1911 Encyclopædia Britannica/Coriolanus, Gaius Marcius

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CORIOLANUS, GAIUS (or Gnaeus) MARCIUS, Roman legendary hero of patrician descent. According to tradition, his surname was due to the bravery displayed by him at the siege of Corioli (493 B.C.) during the war against the Volscians (but see below). In 492, when there was a famine in Rome, he advised that the people should not be relieved out of the supplies obtained from Sicily, unless they would consent to the abolition of their tribunes. For this he was accused by the tribunes, and, being condemned to exile, took refuge with his friend Attius Tullius, king of the Volscians. A pretext for a quarrel with Rome was found, and Coriolanus, in command of the Volscian army, advanced against his native city. In vain the first men of Rome prayed for moderate terms. He would agree to nothing less than the restoration to the Volscians of all their land, and their admission among the Roman citizens. A mission of the chief priests also failed. At last, persuaded by his mother Veturia and his wife Volumnia, he led back the Volscian army, and restored the conquered towns. He died at an advanced age in exile amongst the Volscians; according to others, he was put to death by them as a traitor; a third tradition (mentioned, but ridiculed, by Cicero) represents him as having taken his own life.

The whole legend is open to serious criticism. At the traditional date (493 B.C.) Corioli was not a Volscian possession, but one of the Latin cities which had concluded a treaty of alliance with Rome; further, Livy himself states that the chroniclers knew nothing of a campaign carried on by the consul Postumus Cominius Auruncus (under whom Coriolanus is said to have served) against the Volscians. Only one of the consuls was mentioned as having concluded the treaty; the absence of the other was consequently assumed, and a reason for it found in a Volscian war. The bestowal of a cognomen from a captured city was unknown at the time, the first instance being that of Scipio; in any case, it would have been conferred upon the commander-in-chief, Postumus Cominius Auruncus, not upon a subordinate. The conquest of Corioli by Coriolanus is invented to explain the surname. The details of the famine are borrowed from those of later years, especially 433 and 411. The incident of Coriolanus taking refuge with the Volscian king, who, according to Plutarch, was his bitter enemy, curiously resembles the appeal of Themistocles to the Molossian king Admetus. Further, the tradition that Coriolanus, like Themistocles, committed suicide, renders it a probable conjecture that these incidents are derived from a Greek source. The contradictions in the accounts of the campaign against Rome and its inherent improbability give further ground for suspicion. Twelve important towns are taken in a single summer apparently without resistance on the part of the Romans, and after the retirement of Coriolanus they are immediately abandoned by the conquerors. It is strange that the Volscians should have entrusted a stranger with the command of their army, and it is possible that the attribution of their successes to a Roman general was intended to gratify the national pride and obliterate the memory of a disastrous war. It is suggested that Coriolanus never commanded the Volscian army at all, but that, like Appius Herdonius—the Sabine chieftain who in 460, with a band of fugitives and slaves, obtained possession of the capital—he appeared at the gates of Rome at the head of a body of exiles (but at a much later date, c. 443), at a time when the city was in great distress, perhaps as the result of a pestilence, and only desisted from making himself master of Rome at the earnest entreaty of his mother. This seems to be the historical nucleus of the tradition, which accentuates the great influence exercised by and the respect shown to the Roman matrons in early times.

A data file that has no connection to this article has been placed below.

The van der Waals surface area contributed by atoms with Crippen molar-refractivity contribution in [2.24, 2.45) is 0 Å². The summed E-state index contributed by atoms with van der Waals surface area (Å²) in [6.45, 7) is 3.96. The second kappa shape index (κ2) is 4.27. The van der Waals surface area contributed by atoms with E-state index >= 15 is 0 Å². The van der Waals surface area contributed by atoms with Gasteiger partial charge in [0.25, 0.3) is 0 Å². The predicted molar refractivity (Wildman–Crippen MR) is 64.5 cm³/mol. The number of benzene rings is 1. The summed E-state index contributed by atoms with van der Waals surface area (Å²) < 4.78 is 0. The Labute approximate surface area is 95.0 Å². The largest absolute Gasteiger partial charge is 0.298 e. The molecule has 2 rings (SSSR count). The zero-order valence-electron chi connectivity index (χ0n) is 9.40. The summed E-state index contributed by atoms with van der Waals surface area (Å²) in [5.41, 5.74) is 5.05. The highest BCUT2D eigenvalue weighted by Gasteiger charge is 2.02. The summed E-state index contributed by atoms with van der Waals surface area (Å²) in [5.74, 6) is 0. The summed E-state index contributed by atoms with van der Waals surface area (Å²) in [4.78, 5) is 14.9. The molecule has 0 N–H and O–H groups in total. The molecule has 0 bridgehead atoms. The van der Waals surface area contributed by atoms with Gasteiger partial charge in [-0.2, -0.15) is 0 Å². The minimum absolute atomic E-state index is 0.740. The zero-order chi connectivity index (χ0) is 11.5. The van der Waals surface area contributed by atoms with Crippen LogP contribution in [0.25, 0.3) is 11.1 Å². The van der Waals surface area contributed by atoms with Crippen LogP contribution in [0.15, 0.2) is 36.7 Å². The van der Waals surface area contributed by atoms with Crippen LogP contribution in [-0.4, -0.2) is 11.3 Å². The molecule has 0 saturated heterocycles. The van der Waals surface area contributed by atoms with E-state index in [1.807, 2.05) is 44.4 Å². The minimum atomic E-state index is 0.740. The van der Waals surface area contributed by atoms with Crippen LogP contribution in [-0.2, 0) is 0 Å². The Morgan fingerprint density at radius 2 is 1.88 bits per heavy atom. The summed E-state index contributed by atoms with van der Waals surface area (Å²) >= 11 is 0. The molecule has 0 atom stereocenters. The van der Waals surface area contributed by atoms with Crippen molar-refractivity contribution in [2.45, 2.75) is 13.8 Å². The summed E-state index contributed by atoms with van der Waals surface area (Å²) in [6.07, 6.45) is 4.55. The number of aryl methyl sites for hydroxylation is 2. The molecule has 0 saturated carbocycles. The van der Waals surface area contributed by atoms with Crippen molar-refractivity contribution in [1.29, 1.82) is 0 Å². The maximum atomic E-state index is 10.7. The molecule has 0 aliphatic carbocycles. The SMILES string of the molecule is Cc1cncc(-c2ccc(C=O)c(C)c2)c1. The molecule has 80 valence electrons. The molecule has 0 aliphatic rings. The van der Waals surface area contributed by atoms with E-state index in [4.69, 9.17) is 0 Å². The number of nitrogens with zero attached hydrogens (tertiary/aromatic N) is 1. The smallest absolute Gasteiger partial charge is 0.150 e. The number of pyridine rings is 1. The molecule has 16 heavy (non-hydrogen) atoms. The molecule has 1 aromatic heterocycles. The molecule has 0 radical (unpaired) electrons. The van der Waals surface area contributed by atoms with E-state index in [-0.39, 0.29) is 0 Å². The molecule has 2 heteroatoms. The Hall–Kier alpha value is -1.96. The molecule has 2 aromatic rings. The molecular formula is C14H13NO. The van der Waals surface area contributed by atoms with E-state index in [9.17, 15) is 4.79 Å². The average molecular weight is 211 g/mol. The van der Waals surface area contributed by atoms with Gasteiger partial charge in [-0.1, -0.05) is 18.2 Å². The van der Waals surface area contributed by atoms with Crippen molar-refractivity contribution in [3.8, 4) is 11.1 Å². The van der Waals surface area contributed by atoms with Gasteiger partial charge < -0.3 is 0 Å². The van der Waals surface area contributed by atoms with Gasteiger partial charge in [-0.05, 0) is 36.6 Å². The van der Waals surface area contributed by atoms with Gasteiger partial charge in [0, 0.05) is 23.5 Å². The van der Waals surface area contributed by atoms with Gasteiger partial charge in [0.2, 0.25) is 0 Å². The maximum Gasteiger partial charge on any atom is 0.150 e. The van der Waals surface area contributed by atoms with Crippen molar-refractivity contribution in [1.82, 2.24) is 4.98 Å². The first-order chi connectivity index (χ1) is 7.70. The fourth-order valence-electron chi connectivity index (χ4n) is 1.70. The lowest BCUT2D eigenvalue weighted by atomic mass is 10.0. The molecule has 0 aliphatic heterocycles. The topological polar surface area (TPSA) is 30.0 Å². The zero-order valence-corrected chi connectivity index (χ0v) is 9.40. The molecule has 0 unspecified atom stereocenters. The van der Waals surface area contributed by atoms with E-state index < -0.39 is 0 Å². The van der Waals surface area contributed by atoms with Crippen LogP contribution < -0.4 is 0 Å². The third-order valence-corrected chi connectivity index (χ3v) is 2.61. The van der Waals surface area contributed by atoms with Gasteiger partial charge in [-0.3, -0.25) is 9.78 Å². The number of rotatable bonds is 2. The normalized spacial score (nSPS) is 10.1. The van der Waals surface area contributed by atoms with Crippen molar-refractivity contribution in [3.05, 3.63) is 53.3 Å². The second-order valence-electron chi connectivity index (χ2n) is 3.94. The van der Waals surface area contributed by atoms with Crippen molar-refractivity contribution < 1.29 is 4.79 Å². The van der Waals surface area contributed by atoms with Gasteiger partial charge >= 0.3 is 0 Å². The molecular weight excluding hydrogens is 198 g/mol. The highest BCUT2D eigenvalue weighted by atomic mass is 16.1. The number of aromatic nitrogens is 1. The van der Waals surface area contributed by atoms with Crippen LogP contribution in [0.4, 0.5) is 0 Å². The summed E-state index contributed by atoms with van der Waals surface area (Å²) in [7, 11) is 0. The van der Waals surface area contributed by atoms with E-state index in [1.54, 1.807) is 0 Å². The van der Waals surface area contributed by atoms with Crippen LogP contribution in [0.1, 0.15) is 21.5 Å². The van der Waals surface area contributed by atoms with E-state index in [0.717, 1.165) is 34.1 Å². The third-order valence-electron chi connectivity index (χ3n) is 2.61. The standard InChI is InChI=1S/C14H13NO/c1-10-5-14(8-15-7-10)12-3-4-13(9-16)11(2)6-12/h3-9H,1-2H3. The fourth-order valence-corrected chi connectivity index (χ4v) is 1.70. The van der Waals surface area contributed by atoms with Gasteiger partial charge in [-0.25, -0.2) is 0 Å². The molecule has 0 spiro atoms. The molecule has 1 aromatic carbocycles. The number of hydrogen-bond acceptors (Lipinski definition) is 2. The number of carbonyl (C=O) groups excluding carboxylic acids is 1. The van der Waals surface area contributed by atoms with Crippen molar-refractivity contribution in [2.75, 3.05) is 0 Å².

Ancient Authorities.—Plutarch’s Life; Livy ii. 34-40; Dion. Halic. vi. 92-94, vii. 21-27, 41-47, viii. 1-60; Cicero, Brutus, x. 42. The story is the subject of Shakespeare’s Coriolanus. For a critical examination of the story see Schwegler, Römische Geschichte, bk. xxiv.; Sir G. Cornewall Lewis, Credibility of Early Roman History, ch. xii. 19-23; W. Ihne, History of Rome, i.; T. Mommsen, “Die Erzählung von Cn. Marcius Coriolanus,” in Hermes, iv. (1869); E. Pais, Storia di Roma, i. ch. 4 (1898).